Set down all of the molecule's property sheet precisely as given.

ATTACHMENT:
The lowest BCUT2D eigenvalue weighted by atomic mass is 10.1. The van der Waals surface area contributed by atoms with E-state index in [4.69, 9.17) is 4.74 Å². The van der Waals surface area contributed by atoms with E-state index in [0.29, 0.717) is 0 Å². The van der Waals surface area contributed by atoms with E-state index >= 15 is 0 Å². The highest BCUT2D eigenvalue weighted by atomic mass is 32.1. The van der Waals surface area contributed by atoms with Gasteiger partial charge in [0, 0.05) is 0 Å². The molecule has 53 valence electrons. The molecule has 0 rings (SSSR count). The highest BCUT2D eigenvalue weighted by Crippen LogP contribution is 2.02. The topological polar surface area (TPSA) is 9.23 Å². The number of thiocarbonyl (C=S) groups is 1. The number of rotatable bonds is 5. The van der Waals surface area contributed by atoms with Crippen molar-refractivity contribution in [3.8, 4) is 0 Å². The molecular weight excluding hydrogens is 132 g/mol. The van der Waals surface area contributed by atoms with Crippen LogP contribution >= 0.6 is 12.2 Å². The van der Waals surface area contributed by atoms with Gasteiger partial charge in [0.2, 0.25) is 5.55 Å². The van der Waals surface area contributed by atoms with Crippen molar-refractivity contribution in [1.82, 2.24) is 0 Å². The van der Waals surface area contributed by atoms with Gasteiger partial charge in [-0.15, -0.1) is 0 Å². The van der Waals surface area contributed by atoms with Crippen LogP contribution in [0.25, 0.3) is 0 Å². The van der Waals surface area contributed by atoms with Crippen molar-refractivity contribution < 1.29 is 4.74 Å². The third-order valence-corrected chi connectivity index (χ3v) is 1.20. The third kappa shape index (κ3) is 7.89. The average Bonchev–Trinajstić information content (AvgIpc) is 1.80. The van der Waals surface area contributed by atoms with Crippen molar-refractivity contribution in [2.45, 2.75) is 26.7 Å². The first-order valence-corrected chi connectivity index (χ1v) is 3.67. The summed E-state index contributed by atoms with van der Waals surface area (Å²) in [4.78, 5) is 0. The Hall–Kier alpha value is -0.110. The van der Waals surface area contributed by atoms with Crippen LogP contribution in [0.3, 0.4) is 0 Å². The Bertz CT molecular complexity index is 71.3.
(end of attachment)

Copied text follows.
The lowest BCUT2D eigenvalue weighted by atomic mass is 10.1. The van der Waals surface area contributed by atoms with E-state index in [4.69, 9.17) is 4.74 Å². The van der Waals surface area contributed by atoms with E-state index in [0.29, 0.717) is 0 Å². The van der Waals surface area contributed by atoms with E-state index >= 15 is 0 Å². The highest BCUT2D eigenvalue weighted by atomic mass is 32.1. The van der Waals surface area contributed by atoms with Gasteiger partial charge in [0, 0.05) is 0 Å². The molecule has 53 valence electrons. The molecule has 0 rings (SSSR count). The highest BCUT2D eigenvalue weighted by Crippen LogP contribution is 2.02. The topological polar surface area (TPSA) is 9.23 Å². The number of thiocarbonyl (C=S) groups is 1. The number of rotatable bonds is 5. The van der Waals surface area contributed by atoms with Crippen molar-refractivity contribution in [3.8, 4) is 0 Å². The molecular weight excluding hydrogens is 132 g/mol. The van der Waals surface area contributed by atoms with Crippen LogP contribution >= 0.6 is 12.2 Å². The van der Waals surface area contributed by atoms with Gasteiger partial charge in [0.2, 0.25) is 5.55 Å². The van der Waals surface area contributed by atoms with Crippen molar-refractivity contribution in [1.82, 2.24) is 0 Å². The van der Waals surface area contributed by atoms with Gasteiger partial charge in [-0.15, -0.1) is 0 Å². The van der Waals surface area contributed by atoms with Crippen LogP contribution in [0.25, 0.3) is 0 Å². The van der Waals surface area contributed by atoms with Crippen molar-refractivity contribution < 1.29 is 4.74 Å². The third-order valence-corrected chi connectivity index (χ3v) is 1.20. The third kappa shape index (κ3) is 7.89. The average Bonchev–Trinajstić information content (AvgIpc) is 1.80. The van der Waals surface area contributed by atoms with Crippen molar-refractivity contribution in [2.45, 2.75) is 26.7 Å². The first-order valence-corrected chi connectivity index (χ1v) is 3.67. The summed E-state index contributed by atoms with van der Waals surface area (Å²) in [4.78, 5) is 0. The Hall–Kier alpha value is -0.110. The van der Waals surface area contributed by atoms with Crippen LogP contribution in [0.3, 0.4) is 0 Å². The Bertz CT molecular complexity index is 71.3.